Top 10 Ways To Green Your Office.

May 8, 2007

In my previous life working in an office building, I saw first hand the amount of paper and waste thrown out every day. Once used paper, coffee cups, toner cartridges, shipping boxes…you name it, we threw it out. Los Angeles is notorious for not having a comprehensive recycling program, with most apartments not having recycling bins AT ALL. People are told to bring their recyclables to drop off points, which not too many people do. But back to offices, which are kind of the same here in L.A.. The building I used to work in had no recycling program at all…everything went in the trash. It was a huge building, and at the end of every day the bins would be full. I talked to the building manager and tried to implement a recycling program, but they wanted nothing to do with it. I figured with my experience trying to deal with them, I would put together a small list of things you can do to try to “green” your office building.

1. Start small. By talking with the boss of your company, or the person in charge of such things, maybe it would be possible to at least get recycling bins put around the office to collect all the paper scraps and aluminum or glass containers in the kitchen. If your city does not have recycling pick-up, there are companies out there that specialize in setting up programs where they come to your office on a weekly basis to pick up any and all recycling.

2. Try to make it office policy that everyone at least turns off their monitors, if not their computers, before they head out for the day. I know in some offices it is not possible to turn off the computers for network reasons, but there is no reason the monitor has to be on. When I was ready to leave for the day, I used to walk around turning off all the computer monitors. People wondered for years how their monitors were turned off at night and I just kept my mouth shut. Seems having to press the “on” button in the morning was really a bother.

3. A lot of companies provide bottled water to their employees, but often this is in individual bottles that are kept in the refrigerator. Try to talk to the person in charge of buying food and supplies for the office to see if it would be possible to put in a water cooler and some plastic or glass cups that everyone can use. That way, paper cups and plastic water bottles do not have to be put in the trash or recycling bin every day.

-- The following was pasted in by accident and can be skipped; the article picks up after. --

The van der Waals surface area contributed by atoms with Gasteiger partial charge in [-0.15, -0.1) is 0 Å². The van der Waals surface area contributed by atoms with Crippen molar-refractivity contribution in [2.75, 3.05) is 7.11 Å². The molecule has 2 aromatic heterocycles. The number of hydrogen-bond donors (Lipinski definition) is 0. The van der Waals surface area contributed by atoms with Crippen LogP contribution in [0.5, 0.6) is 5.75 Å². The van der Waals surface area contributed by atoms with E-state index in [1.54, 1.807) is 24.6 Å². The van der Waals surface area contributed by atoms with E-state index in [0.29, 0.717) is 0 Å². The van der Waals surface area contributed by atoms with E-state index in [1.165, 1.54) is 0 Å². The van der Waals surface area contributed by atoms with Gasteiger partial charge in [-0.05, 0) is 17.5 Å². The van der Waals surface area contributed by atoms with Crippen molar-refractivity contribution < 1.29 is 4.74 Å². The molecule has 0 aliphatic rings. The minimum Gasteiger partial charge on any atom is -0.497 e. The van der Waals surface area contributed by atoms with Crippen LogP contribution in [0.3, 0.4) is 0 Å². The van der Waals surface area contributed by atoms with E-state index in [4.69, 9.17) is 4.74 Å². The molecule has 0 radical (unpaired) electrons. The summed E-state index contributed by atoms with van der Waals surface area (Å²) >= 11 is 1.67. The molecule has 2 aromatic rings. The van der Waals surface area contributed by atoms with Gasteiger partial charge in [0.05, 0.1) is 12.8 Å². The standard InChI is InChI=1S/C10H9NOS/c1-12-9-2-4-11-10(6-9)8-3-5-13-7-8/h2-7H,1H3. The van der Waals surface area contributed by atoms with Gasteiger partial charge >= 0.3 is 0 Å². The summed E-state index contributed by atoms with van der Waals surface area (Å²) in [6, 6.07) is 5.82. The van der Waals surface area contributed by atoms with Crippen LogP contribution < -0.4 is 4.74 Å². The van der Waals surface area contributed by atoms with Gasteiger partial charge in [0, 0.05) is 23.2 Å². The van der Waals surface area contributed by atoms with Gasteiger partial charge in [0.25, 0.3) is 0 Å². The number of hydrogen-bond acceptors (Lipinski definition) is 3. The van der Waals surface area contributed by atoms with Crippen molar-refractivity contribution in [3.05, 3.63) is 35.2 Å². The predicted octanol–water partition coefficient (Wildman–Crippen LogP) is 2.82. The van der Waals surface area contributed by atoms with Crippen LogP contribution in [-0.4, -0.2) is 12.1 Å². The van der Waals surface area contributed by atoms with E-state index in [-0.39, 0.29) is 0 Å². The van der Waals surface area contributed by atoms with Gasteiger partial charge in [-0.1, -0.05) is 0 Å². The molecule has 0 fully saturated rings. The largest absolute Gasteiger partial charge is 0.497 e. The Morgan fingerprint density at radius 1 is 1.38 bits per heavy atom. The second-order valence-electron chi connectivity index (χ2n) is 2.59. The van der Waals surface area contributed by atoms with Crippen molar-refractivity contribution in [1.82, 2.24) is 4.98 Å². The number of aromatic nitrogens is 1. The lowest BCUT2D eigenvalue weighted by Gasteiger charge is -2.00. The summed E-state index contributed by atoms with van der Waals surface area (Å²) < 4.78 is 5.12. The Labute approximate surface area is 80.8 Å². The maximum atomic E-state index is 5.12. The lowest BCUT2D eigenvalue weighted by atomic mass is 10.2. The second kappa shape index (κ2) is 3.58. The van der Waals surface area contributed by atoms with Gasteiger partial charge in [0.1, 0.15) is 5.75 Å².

4. Make sure that the paper that is used in copiers and printers is 100% post consumer recycled paper. All the big box stores like Staples and Office Max carry this, and there is absolutely no reason that paper should not be of the recycled kind. Offices use fifteen million sheets of office paper every FIVE minutes, so imagine how many trees are being destroyed so you can print out your TPS reports. (If you do not know what a TPS report is, you missed an incredible movie)

5. If possible, change habits in the kitchen. Try to get the company to buy real forks and knives and stop buying plastic ones that are only used once. This can save a landfill from getting filled up with even more plastic then it already is.

6. Sure, it might be a difficult sell, but see if your company would be interested in participating in a mass transit program. Most transit lines in the U.S. offer discounts and other perks to companies that subsidize or pay for their employees to take the bus or subway. Think of the saving not only on your wallet, but also the air we all breathe.

7. Contact the people you lease (yes, most companies lease, they do not own) your copiers and fax machines from to see if they have models that will print on both sides of the paper. Most of them will have them, and presenting the idea to your boss as a money saver and not an environmental move would probably be more influential.

8. If you happen to work in the shipping department, reuse those boxes! Just because it says something on the side of the box does not mean that it is no good. Sure, you might not want to send something to a paying customer in a box with some other company’s name on the side, but there are plenty of times you can reuse boxes no matter what they say on the side!

9. When the need for a meeting comes up that entails travel outside your area, think about if you could accomplish the same goals by teleconferencing. With today’s technology, you can instant message, VOIP, create forums or discussion groups, and even have face to face meetings via web cams. If you don’t NEED to be there in person, save the company some money and the environment some damage by not traveling.

10. If you have windows in your office, be sure to use the free light that is outside! Turn off those overhead lights and work by natural light; its better for your eyes and the environment.

Have any more tips? Let me know in the comments!

Filed in: Green • Tags: ,

About the Author:

After a varied past of being a test driver for automotive television programs, a Hollywood studio lackey, and an online media sales director, David is now the publisher and editor of The Good Human. In his spare time he rides motorcycles, drinks good beer, and builds stuff in the garage. You can follow him on Twitter at @thegoodhuman or G+ at Google
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Comments (4)

  1. Zack Kushner says:

    good thinking. for all of us who point the fingers at the waste of companies and feel a bit foolish changing our own small habits when corporations continue on, this is a great way to leverage our influence into larger spheres.

  2. Susie says:

    Just Stumbled Across your page! Good going… keep up the awesome work and have a happy safe and green 4th of July.